It is but logical to expect that scarcity of eggs is going to create shortage in the market causing all round concern with most Keralites being non-vegetarians by nature. Looking at the chronology of events, it may be recalled that the ban was imposed by the State on the eggs and poultry coming from Tamil Nadu and Karnataka a few days ago. If reports are to be believed many traders depending on egg business have shut down their outlets because of stop of flow of eggs from out side consequent to the ban and one can imagine its economic impact on the industry. According to some observers, eggs and poultry products being brought from Tamil Nadu are certified by veterinary doctors. and only broiler chicken and eggs for incubation purpose are brought from Karnataka. Also to be noted is that the bird flue was reported in a farm in Karnataka a week ago and the authorities there had taken steps to destroy the affected product. It is in this context that the industry feels the ban makes little sense. The poultry industry in Tamil Nadu is also incurring huge losses on account of the development and about 120 loads of eggs are reported to be awaiting clearance at check posts between Kerala and Tamil Nadu. Imagine the consequences of these eggs getting spoiled due to slow clearance at the border check posts. How the situation is going to be handled remains to be seen with the possibility of substantial portion of the eggs getting perished.

The price of eggs for both direct consumers as well as others like bakeries, restaurants and road side vendors is bound to shoot up due to the prevailing ban. Interestingly same eggs are being marketed in Karnataka and Tamil Nadu as these states have not banned them as a knee-jerk response to isolated detection of bird flu there. What will be a worrying factor is regarding the fate of eggs losing their quality due to disruption of the flow into Kerala. Are they going to be sorted out and fed to the market or there will be compulsory destruction of the entire lot? Who will be responsible to look into these aspects? Kerala, Tamil Nadu or Karnataka? While the right of any state to prohibit entry of unsafe foods into its territory is to be respected, same has to be exercised with utmost caution. Though the bakery industry is most vociferous in criticizing the ban as they fear that with Christmas season fast approaching their business is going to be seriously impacted, there is a general concern that Kerala will witness serious turmoil if the ban is not lifted soon.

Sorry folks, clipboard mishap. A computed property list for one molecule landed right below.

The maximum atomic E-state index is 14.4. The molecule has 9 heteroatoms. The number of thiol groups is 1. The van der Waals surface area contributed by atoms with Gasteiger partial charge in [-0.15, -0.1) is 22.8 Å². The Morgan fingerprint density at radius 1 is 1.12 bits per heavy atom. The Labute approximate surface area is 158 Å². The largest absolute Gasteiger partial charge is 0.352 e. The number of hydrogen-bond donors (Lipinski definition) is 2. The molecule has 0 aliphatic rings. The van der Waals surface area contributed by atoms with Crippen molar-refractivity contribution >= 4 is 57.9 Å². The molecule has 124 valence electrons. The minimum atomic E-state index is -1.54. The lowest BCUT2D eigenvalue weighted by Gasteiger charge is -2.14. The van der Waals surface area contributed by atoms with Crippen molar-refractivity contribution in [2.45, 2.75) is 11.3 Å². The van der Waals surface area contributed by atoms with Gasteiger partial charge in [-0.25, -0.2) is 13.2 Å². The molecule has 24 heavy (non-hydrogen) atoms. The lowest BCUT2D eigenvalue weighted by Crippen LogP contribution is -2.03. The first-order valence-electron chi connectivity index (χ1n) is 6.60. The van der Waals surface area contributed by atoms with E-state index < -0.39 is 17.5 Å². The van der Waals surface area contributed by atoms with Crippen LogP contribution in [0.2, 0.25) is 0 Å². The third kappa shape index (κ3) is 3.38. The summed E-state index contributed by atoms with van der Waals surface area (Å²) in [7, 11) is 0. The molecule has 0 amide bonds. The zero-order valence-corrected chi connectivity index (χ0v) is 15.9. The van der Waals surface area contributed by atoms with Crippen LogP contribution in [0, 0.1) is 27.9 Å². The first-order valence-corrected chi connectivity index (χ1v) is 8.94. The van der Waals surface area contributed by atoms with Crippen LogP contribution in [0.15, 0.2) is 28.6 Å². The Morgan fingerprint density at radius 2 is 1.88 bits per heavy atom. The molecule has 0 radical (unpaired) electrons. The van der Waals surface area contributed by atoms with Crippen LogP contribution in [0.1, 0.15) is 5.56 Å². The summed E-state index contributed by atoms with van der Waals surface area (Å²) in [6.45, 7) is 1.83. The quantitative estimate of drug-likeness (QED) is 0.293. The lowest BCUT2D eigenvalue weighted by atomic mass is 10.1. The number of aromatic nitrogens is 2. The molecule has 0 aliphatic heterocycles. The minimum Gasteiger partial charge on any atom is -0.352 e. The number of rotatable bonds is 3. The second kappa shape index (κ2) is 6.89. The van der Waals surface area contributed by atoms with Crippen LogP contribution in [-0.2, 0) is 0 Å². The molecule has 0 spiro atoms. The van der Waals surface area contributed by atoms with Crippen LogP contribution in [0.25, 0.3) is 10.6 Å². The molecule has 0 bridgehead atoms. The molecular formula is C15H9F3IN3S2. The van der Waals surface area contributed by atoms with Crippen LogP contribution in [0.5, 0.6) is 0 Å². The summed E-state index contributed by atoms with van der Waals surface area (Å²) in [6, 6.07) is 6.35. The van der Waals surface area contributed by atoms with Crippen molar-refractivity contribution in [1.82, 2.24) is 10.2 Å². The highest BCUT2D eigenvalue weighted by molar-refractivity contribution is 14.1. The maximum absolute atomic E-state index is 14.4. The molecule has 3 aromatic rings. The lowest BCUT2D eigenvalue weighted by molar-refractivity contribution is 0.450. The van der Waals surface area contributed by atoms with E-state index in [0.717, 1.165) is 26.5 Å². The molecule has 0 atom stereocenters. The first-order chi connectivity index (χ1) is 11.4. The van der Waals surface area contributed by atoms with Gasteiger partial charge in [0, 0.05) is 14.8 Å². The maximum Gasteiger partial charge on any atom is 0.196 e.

It is interesting to note the relatively high consumption of eggs in Kerala which works out to about 4 eggs per week per person or 220 eggs per year compared to 43 eggs annual per capita consumption in whole of the country. Of course in comparison, countries like Japan, Mexico etc consume more than 300 eggs per year per person. According to the nutritional norms of the GOI, on an average a person must consume 180 eggs an year for good health. While egg consumption is generally discouraged among well fed population due to its high cholesterol content, for those who are not in their pink of health due to limited access to good food, egg is an excellent source of balanced nutrition. While population in the industrialized world need to curtail their egg consumption, in a country like India egg consumption needs to be encouraged. 

The poultry industry in Kerala is practically non existent with average daily production being about 60, 000 eggs! Coming back to the ban, it is not clear why the Kerala government has not taken pro-active steps to encourage poultry industry in that state, making the population there vulnerable to such a situation. Is it that the high humidity in most parts of the state is not conducive to poultry birds? Probably not. A puzzling factor is that when there is a huge growing market for eggs, the state depends on imports from neighboring states. It is time that the state wakes up to the real potential of poultry industry and encourage setting up huge poultry farms in the state, probably with foreign technology with high efficiency. A ban probably may not be the answer under the present circumstances and a cooperative effort among the three governments concerned can find an immediate solution, in stead of taking such unilateral action to ban the trading in eggs, putting lot of people in these states in difficulty in terms of food shortage and business loss.